An Actionable Genealogy Research Process

I think a better way to express the genealogy research process, in a way you can actually follow, is to make it a series of questions. To follow the process, answer these questions in order.

  • What exact question am I trying to answer? (OR what is the goal I want to achieve with this research?)
  • What have I already done that is related to this question/goal?
  • Based on what I've already done, do I need to adjust my question/goal?
  • Based on what I've already done, what sources can I use to answer my question? (this is research planning and it has more specifics than this question but this is a good starting place)
  • Can I do the research I just planned? (if so, do it, otherwise plan some research you can do)
  • Now that I've done the research I planned, how do my new findings relate to what I had done before? (this is analysis, write down your answer to this question to complete this pass through the process)
  • If you did not find an answer or achieve your goal, repeat these series of questions.

The Writing Step (a misnomer)

You should be writing down your answers all along. Remember, "writing" is not a step in the process. Writing up your conclusion is just how you call your problem solved, so you can move on to a different problem. Remember to write during the entire process.

The Analysis Step (another misnomer)

Everything in this process is a type of analysis except actually creating the plan and the literal action of researching. Those are what I called the "Action Phase." Those are things you are doing that aren't "thinking about" or considering your problem and how you can solve it. 

You should also do analysis as you research. This is essentially more "consideration." While you're researching, the analysis is what helps you keep researching. You are thinking about what else to do, look for, etc. You are considering if you've finished the research or need to use that source further. 

Watch Out for This Research Pitfall!

You might also be considering if there is more research to do but be careful. You likely should "stop" researching and move back into the consideration phase then create a new plan and do the planned research. An experienced genealogist can easily follow the complete research process in this situation without it taking more than a few extra minutes. Those few minutes are worth it to write down what you're thinking. Skipping consideration and planning and continually researching usually causes issues down the road.

[There are of course exceptions to this but it's best to have warning bells going off in your head that you should NOT just keep researching but take that few moments pause to write things down. Creating a research plan doesn't need to be fancy, just written down, so a "pause" can be an accurate way to describe this. Examples of good times to just keep researching are when the repository is about to close and you'll have to leave if you take even five extra minutes or if you're literally looking at the source for the new research.]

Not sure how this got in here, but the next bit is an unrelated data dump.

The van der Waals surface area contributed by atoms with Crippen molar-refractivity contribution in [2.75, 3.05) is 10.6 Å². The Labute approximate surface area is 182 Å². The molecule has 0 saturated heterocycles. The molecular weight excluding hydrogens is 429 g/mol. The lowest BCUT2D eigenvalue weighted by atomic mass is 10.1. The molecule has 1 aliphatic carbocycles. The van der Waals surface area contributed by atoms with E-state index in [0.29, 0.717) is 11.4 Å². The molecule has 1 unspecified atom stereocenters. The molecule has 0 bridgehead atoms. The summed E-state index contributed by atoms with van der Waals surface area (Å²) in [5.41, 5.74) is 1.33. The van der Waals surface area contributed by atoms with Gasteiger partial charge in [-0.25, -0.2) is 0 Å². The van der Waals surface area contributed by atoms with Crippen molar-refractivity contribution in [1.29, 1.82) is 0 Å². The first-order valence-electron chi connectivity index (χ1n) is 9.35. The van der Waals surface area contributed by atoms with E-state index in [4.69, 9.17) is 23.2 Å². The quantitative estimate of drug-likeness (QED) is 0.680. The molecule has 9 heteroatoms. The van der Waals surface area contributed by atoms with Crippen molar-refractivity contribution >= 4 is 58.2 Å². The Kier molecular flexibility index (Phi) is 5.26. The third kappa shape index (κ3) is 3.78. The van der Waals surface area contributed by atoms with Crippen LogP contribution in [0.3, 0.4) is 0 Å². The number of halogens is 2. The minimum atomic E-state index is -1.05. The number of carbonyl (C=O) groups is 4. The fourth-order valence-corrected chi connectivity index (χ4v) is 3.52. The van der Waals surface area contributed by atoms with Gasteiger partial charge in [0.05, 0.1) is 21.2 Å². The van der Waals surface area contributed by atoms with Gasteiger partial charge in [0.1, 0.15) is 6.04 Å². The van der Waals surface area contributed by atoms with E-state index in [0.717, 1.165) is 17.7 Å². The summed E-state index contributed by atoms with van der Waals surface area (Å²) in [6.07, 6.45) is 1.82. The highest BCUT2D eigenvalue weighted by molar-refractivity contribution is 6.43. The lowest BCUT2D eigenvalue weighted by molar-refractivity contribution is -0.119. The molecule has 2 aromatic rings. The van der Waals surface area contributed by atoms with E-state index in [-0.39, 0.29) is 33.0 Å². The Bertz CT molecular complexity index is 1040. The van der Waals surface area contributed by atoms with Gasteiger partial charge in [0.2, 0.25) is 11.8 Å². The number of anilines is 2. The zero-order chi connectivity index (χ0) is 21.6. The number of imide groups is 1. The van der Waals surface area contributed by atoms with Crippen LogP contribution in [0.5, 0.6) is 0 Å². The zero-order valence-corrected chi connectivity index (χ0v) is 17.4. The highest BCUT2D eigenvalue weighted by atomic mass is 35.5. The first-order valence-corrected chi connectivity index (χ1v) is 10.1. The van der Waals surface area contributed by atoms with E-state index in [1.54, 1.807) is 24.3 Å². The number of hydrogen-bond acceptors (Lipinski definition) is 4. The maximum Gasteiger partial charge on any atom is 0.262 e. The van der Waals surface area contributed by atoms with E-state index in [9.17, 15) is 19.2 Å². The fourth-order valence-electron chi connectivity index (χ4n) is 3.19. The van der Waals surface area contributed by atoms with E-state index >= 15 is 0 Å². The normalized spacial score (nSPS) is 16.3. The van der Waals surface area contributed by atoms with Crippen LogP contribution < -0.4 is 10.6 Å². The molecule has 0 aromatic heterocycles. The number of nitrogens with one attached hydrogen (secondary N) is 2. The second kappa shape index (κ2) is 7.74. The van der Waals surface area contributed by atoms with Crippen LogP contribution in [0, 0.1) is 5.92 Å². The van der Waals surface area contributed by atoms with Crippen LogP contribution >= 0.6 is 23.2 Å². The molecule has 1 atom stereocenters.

What is In-research Analysis?

Analysis while we research is mostly things you do naturally like thinking "Oh, I see there are five people in this census household with the same last name. There are NO relationships listed but it's likely these people are related. I should capture information about these other people as well."

Yes, that very obvious "assumption" you made when you were starting out is a type of analysis. You should get better at this so you don't make assumptions (you think "they might be related" instead of "that's his son") but also so you do more involved analysis just as naturally.

Analysis is not a distinct step. It's the thinking related to the mindless gathering of data. Humans do it automatically but we can learn to do it better, no matter how well we naturally do it to start with.

The questions given above are a good way to follow the research process but they are an overview that can lead to missing other key actions. I created my own version of the genealogy research process to help keep the process simple but make it more actionable. You can learn about it below.

Genealogy Research Process Alternative: The Brick Wall Solution Roadmap

If you can't tell by the title, the Roadmap is designed for a brick wall (a "brick wall" is a problem in your research that stops you due to how difficult it is. You hit a brick wall in your research and can't go further).

The only difference between the process for a new question and a brick wall is, the brick wall has research you've already done for that exact question/goal (i.e. you KNOW that research is related. For a new problem, you will have to ask yourself if you have related research/information and it might be an extremely small amount of information which simplifies the steps below).